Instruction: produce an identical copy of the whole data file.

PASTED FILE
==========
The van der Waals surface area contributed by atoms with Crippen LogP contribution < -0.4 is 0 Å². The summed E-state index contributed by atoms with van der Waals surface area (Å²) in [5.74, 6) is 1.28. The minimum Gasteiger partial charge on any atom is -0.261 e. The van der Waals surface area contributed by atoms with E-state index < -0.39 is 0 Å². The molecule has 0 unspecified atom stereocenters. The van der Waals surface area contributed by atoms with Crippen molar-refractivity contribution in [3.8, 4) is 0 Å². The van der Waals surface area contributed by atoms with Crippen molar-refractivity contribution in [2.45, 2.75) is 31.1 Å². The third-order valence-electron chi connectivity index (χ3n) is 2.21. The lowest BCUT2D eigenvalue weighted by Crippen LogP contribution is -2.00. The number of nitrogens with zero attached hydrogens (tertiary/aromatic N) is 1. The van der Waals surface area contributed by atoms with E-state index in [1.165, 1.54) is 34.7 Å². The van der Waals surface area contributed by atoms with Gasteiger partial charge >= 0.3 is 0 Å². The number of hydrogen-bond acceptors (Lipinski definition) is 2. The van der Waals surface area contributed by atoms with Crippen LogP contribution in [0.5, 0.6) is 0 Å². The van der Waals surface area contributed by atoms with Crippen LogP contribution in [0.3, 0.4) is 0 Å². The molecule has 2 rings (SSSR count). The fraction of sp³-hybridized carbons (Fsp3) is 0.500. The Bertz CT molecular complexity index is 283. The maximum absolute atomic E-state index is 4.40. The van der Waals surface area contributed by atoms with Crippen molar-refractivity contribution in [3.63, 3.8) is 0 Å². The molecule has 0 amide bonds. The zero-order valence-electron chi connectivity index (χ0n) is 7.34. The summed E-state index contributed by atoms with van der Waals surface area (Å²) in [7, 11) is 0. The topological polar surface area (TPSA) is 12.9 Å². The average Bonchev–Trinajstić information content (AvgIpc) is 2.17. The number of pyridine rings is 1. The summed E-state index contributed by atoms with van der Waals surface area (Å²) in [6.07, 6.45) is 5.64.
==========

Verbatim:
The van der Waals surface area contributed by atoms with Crippen LogP contribution < -0.4 is 0 Å². The summed E-state index contributed by atoms with van der Waals surface area (Å²) in [5.74, 6) is 1.28. The minimum Gasteiger partial charge on any atom is -0.261 e. The van der Waals surface area contributed by atoms with E-state index < -0.39 is 0 Å². The molecule has 0 unspecified atom stereocenters. The van der Waals surface area contributed by atoms with Crippen molar-refractivity contribution in [3.8, 4) is 0 Å². The van der Waals surface area contributed by atoms with Crippen molar-refractivity contribution in [2.45, 2.75) is 31.1 Å². The third-order valence-electron chi connectivity index (χ3n) is 2.21. The lowest BCUT2D eigenvalue weighted by Crippen LogP contribution is -2.00. The number of nitrogens with zero attached hydrogens (tertiary/aromatic N) is 1. The van der Waals surface area contributed by atoms with E-state index in [1.165, 1.54) is 34.7 Å². The van der Waals surface area contributed by atoms with Gasteiger partial charge >= 0.3 is 0 Å². The number of hydrogen-bond acceptors (Lipinski definition) is 2. The van der Waals surface area contributed by atoms with Crippen LogP contribution in [0.5, 0.6) is 0 Å². The van der Waals surface area contributed by atoms with Crippen LogP contribution in [0.3, 0.4) is 0 Å². The molecule has 2 rings (SSSR count). The fraction of sp³-hybridized carbons (Fsp3) is 0.500. The Bertz CT molecular complexity index is 283. The maximum absolute atomic E-state index is 4.40. The van der Waals surface area contributed by atoms with Crippen molar-refractivity contribution in [3.63, 3.8) is 0 Å². The molecule has 0 amide bonds. The zero-order valence-electron chi connectivity index (χ0n) is 7.34. The summed E-state index contributed by atoms with van der Waals surface area (Å²) in [7, 11) is 0. The topological polar surface area (TPSA) is 12.9 Å². The average Bonchev–Trinajstić information content (AvgIpc) is 2.17. The number of pyridine rings is 1. The summed E-state index contributed by atoms with van der Waals surface area (Å²) in [6.07, 6.45) is 5.64.